By Robert Cyr
The Mariachi Academy of Wallingford tuned up their instruments briefly in a side room before taking the stage at Hartford Hospital’s Toy Drive last week. After some brief talk, they launched into a traditional festival song that soon attracted groups of people drawn to the intoxicating music.
The academy, a group of 10 Mariachis and four chorus singers – mostly under the age of 10 – got a lot of attention before they even took the stage at the benefit, hosted by El Show de Analeh and State Farm at the hospital’s resource center on Hudson Street. While guests came in from the cold and dark December night, the band getting ready evoked warmer climes and a different mood filled the conference hall.
“As soon as I heard what students could do, I thought it was incredible,” said Maria Harlow, executive director of the Spanish Community of Wallingford (SCOW), a nonprofit group helping area Latinos with education and other government assistance services, is now home to the mariachis, all Latino musicians between the ages of 7 and 16 who are at risk. Harlow said she met the academy’s director, Evangeline Mendoza, two years ago while Mendoza gave a music lesson to children at the Wallingford public library.
Mendoza, a classically trained musician, was giving lessons to students in a now-defunct music school in downtown Wallingford. When the school shut down, Harlow asked Mendoza and her students to join SCOW in their facility near Wallingford’s senior center. “Having that music at SCOW was a no-brainer,” Harlow said.
But the Mariachi Academy http://www.scowinc.org/new_scow/music.html didn’t exist yet, Mendoza said. When she moved to SCOW, Mendoza had three students: 16 -year -old Jonathan Gonzales, Daisy Lopez, and her sister, Yvette. The trio was taking private lessons for guitar, violin and keyboard when the Lopez sisters – of Mexican heritage – suggested forming a Mariachi program. As a bonus, the Lopez sisters’ father, Evrerado Lopez, was a Mariachi aficianado and helped guide the group toward what they eventually became: a group of Mariachis in traditional garb, playing traditional Mexican songs on traditional Mexican instruments.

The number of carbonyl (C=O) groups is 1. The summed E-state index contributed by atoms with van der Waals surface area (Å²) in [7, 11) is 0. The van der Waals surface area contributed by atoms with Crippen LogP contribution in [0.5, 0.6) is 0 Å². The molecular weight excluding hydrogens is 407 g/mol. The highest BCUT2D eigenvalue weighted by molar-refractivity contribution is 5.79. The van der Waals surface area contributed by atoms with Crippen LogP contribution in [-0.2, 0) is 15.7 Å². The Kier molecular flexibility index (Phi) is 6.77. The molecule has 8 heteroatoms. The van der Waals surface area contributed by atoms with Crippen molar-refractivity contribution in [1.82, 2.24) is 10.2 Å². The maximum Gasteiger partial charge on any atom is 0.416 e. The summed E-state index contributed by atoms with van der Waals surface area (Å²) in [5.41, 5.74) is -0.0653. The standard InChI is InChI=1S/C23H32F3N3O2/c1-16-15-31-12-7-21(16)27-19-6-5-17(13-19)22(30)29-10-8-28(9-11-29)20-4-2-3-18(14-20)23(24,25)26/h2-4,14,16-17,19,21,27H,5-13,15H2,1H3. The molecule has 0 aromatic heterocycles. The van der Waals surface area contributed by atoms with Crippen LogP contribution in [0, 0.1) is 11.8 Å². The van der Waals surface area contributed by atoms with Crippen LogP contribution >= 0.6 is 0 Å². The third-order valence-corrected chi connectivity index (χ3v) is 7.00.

After Mendoza bought the violin, guitarrón, vihuela, guitar and trumpet, she partnered with the Mariachi Academy of New York City, which provides free instruction with tutors who travel from the city to help the Wallingford Mariachis, she said.
“There’s nothing else like Mariachi music,” Mendoza said. “It’s very traditional and uses four-part harmonies. It gets everyone involved. It’s different from other Latino groups because there’s no percussion, and it’s all acoustic.”
Daisy Lopez, who learned to play guitar and violin in about a year under Mendoza’s tutelage, is a calm, upbeat teenager. She primarily plays violin now after switching from guitar over a year ago. Her violin still has the tape-marks to remind her where her fingers go. But while she plays the notes ring clear, and like the other nine teens in her group – she plays with confidence and elán.
“Some people don’t know much about other cultures – especially teenagers,” she said. “When people hear us, like friends from school, they’re always very surprised.”
Gonzales, like Lopez, said he enjoys traveling to perform with the Mariachis to perform for friends and family all over the state. The group has several concerts coming up, including a show Dec. 12 at St. Peter’s Church in Wallingford. Gonzales, who is able to pay several instruments, said he had to switch to violin when his braces prevented him from playing the trumpet any longer.
“I think the first thing people notice, when they see us in person, is that Mariachi music is very lively,” he said. “That always surprises people. So whenever you hear it, it makes you feel good.”
Photos (c) Robert Cyr